Empirical data on many types of variables across disciplines tend to exhibit unimodality and only a small amount of skewness. It is quite common to use a normal distribution as a model for such data. The normal distribution occupies the central place among all distributions in probability and statistics. When a new methodology is presented, it is usually first tested on the normal distribution. The most well-known procedures in the toolbox of a statistician have their exact inferential optimality properties when sample values come from a normal distribution. There is also the central limit theorem, which says that the sum of many small independent quantities approximately follows a normal distribution. Theoreticians sometimes think that empirical data are often approximately normal, while empiricists think that theory shows that many types of variables are approximately normally distributed. By a combination of reputation, convenience, mathematical justification, empirical experience, and habit, the normal distribution has become the most ubiquitous of all distributions. It is also the most studied; we know more theoretical properties of the normal distribution than of others. It satisfies intriguing and elegant characterizing properties not satisfied by any other distribution. Because of its clearly unique position and its continuing importance in every emerging problem, we discuss the normal distribution exclusively in this chapter.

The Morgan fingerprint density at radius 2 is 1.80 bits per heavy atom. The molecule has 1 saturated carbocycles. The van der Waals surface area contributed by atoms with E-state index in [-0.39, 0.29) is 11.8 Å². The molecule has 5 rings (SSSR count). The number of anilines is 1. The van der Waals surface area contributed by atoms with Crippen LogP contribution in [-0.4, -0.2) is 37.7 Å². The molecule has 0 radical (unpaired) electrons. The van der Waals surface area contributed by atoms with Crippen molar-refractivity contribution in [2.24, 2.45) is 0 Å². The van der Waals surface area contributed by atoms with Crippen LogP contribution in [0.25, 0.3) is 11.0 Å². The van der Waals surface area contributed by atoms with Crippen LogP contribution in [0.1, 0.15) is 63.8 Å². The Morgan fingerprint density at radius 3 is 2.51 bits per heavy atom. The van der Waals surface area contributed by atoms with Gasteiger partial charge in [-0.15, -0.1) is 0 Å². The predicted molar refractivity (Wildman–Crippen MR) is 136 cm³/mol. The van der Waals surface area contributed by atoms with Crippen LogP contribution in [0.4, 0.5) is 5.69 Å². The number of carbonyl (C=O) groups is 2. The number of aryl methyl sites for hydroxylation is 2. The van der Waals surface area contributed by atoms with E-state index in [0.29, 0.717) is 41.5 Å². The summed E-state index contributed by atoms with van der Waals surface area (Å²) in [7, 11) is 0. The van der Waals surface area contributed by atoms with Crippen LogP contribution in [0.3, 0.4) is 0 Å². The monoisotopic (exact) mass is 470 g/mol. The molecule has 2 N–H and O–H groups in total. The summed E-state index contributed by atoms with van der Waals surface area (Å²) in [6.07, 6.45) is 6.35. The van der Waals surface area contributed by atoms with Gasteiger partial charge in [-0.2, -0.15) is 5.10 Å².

KeywordsLognormal Distribution Standard Normal Distribution Standard Normal Variable Mills Ratio General Normal Distribution
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